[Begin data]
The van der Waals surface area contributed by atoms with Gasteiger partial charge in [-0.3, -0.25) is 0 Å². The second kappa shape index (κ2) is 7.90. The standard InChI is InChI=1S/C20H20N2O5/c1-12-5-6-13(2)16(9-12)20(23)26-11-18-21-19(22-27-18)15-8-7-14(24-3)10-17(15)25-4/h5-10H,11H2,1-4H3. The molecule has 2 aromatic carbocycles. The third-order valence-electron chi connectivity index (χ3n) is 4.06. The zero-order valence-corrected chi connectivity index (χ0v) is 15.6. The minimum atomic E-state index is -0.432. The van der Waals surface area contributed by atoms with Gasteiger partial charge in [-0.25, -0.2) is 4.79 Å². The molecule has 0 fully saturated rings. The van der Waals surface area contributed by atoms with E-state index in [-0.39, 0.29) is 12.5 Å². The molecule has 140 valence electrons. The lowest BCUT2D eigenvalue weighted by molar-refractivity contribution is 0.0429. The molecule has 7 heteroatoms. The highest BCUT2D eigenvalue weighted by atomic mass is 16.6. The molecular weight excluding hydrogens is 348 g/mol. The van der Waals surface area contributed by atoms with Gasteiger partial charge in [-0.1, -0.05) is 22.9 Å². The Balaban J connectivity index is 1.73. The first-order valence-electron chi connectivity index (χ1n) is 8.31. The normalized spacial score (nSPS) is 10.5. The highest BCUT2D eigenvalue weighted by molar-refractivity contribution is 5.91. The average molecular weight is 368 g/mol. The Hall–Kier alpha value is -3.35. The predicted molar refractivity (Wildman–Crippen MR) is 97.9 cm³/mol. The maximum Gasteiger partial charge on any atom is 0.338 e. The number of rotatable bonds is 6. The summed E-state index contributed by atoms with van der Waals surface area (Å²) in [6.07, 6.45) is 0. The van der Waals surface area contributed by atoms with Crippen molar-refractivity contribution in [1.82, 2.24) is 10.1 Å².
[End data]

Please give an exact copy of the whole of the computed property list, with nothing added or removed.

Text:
The van der Waals surface area contributed by atoms with Gasteiger partial charge in [-0.3, -0.25) is 0 Å². The second kappa shape index (κ2) is 7.90. The standard InChI is InChI=1S/C20H20N2O5/c1-12-5-6-13(2)16(9-12)20(23)26-11-18-21-19(22-27-18)15-8-7-14(24-3)10-17(15)25-4/h5-10H,11H2,1-4H3. The molecule has 2 aromatic carbocycles. The third-order valence-electron chi connectivity index (χ3n) is 4.06. The zero-order valence-corrected chi connectivity index (χ0v) is 15.6. The minimum atomic E-state index is -0.432. The van der Waals surface area contributed by atoms with Gasteiger partial charge in [-0.25, -0.2) is 4.79 Å². The molecule has 0 fully saturated rings. The van der Waals surface area contributed by atoms with E-state index in [-0.39, 0.29) is 12.5 Å². The molecule has 140 valence electrons. The lowest BCUT2D eigenvalue weighted by molar-refractivity contribution is 0.0429. The molecule has 7 heteroatoms. The highest BCUT2D eigenvalue weighted by atomic mass is 16.6. The molecular weight excluding hydrogens is 348 g/mol. The van der Waals surface area contributed by atoms with Gasteiger partial charge in [-0.1, -0.05) is 22.9 Å². The Balaban J connectivity index is 1.73. The first-order valence-electron chi connectivity index (χ1n) is 8.31. The normalized spacial score (nSPS) is 10.5. The highest BCUT2D eigenvalue weighted by molar-refractivity contribution is 5.91. The average molecular weight is 368 g/mol. The Hall–Kier alpha value is -3.35. The predicted molar refractivity (Wildman–Crippen MR) is 97.9 cm³/mol. The maximum Gasteiger partial charge on any atom is 0.338 e. The number of rotatable bonds is 6. The summed E-state index contributed by atoms with van der Waals surface area (Å²) in [6.07, 6.45) is 0. The van der Waals surface area contributed by atoms with Crippen molar-refractivity contribution in [1.82, 2.24) is 10.1 Å².